BlogAlbumsPortlandMcMenaminsFoodAboutHomeSearchRSS
Brian's Photo Blog — Article 439
<< PreviousNext >>Blog Index
Seeking Inspiration at the Japanese Garden
Monday 1 June 2015   —   Category: Outings
In previous articles I have declared my vow to visit Portland’s Japanese Garden once a month for an entire year. My photo outing to the Garden last week demonstrated how, after only three visits, that vow is going to be difficult to keep!

When I arrived at the Japanese Garden via public transportation about half an hour before it opened at 8:00 AM for members only, I was dismayed to find that it was quite overcast out, despite the optimistic weather forecast of sunny skies. It wasn’t as foggy as my first visit in March, but it was close. This disappointing turn of events meant that the dull, boring lighting would not be conducive to photography. I had already photographed the Garden in the fog in March — there was no need for a repeat performance!

When the doors finally opened, I was the only one taking advantage of the early member-only hours. Although I love to be alone, my utter solitude only served to strengthen my lack of inspiration. The Garden looked the same as when I had last photographed it only 26 days before.

On second thought, it actually looked worse because some of the plants that had been in bloom then had only shriveled blossoms clinging to them now. My enthusiasm to take pictures seemed just as withered! I thought that perhaps I should just go next door to the International Rose Test Garden where I could probably get decent shots of flowers even under an overcast sky.

Then the words of one of my favorite photographers, Robin Wong in Kuala Lumpur, Ma­lay­sia, came to mind. Ironically, he had posted them on the exact same day as my previous outing to the Japanese Garden:
I think many photographers struggle too hard to achieve extraordinary results. I on the other hand chose to do the exact opposite. If you have not noticed, all my images are focusing on very ordinary subjects, ordinary people in everyday places, nothing out of the usual, nothing spectacular. I have said this before, and I will say it again, as pho­tog­ra­phers, it is important to find beauty in ordinary things. Instead of going to find the elusive “moments,” we have to open our eyes to realize that photography opportunities are all around us, all we have to do is grab the camera, go out and SHOOT.  — Extract from Labor Day Shutter Therapy.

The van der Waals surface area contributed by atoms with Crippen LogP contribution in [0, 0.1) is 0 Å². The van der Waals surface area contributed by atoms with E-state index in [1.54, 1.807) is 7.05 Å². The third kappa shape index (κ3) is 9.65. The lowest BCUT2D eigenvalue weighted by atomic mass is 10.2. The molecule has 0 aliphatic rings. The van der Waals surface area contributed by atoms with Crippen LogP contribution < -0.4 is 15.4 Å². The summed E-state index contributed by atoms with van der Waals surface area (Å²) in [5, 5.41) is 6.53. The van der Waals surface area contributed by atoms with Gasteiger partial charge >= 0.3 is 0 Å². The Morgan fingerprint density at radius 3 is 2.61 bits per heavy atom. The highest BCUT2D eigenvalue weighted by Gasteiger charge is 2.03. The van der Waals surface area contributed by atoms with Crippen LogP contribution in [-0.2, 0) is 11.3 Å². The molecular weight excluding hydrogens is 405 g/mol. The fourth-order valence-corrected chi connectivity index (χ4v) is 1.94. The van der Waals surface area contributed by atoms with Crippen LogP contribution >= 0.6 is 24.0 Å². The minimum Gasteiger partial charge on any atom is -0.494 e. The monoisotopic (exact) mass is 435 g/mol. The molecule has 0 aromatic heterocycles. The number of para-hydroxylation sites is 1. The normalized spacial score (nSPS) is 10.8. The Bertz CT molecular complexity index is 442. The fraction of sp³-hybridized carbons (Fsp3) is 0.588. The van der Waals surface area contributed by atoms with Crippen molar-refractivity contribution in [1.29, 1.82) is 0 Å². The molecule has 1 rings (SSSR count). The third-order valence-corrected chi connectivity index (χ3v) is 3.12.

With that encouragement, I decided to give it a shot instead of leaving without taking a single picture.

I realized that I needed a different per­spec­tive of the Japanese Garden. During the previous two visits I had taken mostly wide-angle and medium-focal-length photos, so I already had plenty of shots which give the big picture. Therefore I decided that for my third outing I would try to focus on the little details which I might normally overlook.

To help me do that, I mounted my Pana­sonic 100-​300​mm telephoto zoom lens, which has a 35mm-equivalent focal length of 200-​600​mm. I have learned through both my own and others’ experience that the focus is a bit soft at the maximum focal length, so I made sure never to exceed 250mm (500mm equivalent).

As I look at my previous two albums of photos taken at the Japanese Garden, I find that none of them were taken with this lens. In stark contrast, I kept the 100-​300​mm lens on my camera the entire time I was within the Garden. I have to say that this approach really helped me a lot.

The lighting was so dull and dingy that I decided to try some shots using remote wireless flash. I had experimented with this technique in my own backyard — see Remote Wireless Flash Test #2 — but this was the first time I had actually used it on an outing. I ended up with six good photos illuminated by flash, including the third and fourth pictures to the right.

My reborn inspiration helped me find some interesting shots, but it could only carry me so far. After only an hour I was ready to call it quits and move on to the nearby Rose Garden which was in full bloom. Out of the 86 photos I took during that hour, 22 of the best can be viewed in the new Portland Japanese Garden, May 2015 album. All but the last of these pictures were taken with the Panasonic 100-​300​mm lens.

I wonder if I will find the courage and inspiration to face my June outing to the Japanese Garden? Or will I wimp out and break my vow? By the end of this month we will know one way or another!
Brian's Photo Blog — Article 439
<< PreviousNext >>Blog Index
Feedback
Your Name:(required — will appear in the comments section below)

Your E-mail Address:(optional — just in case I would like to reply to your comment — will NOT be made public)

Your Web Site:(optional — if entered, a link will appear in the comments section below)
http://
Your Comments:(no HTML, no profanity — will be screened before posting)

Simple Math:(required — demonstrate that you're a human, and not an automated spambot)
What is 9 + 6 ?   
Reader Comments
There are no reader comments for this blog entry. Why don't you be the first to write one?
 
Brian's Photo Blog — Article 439
<< PreviousNext >>Blog Index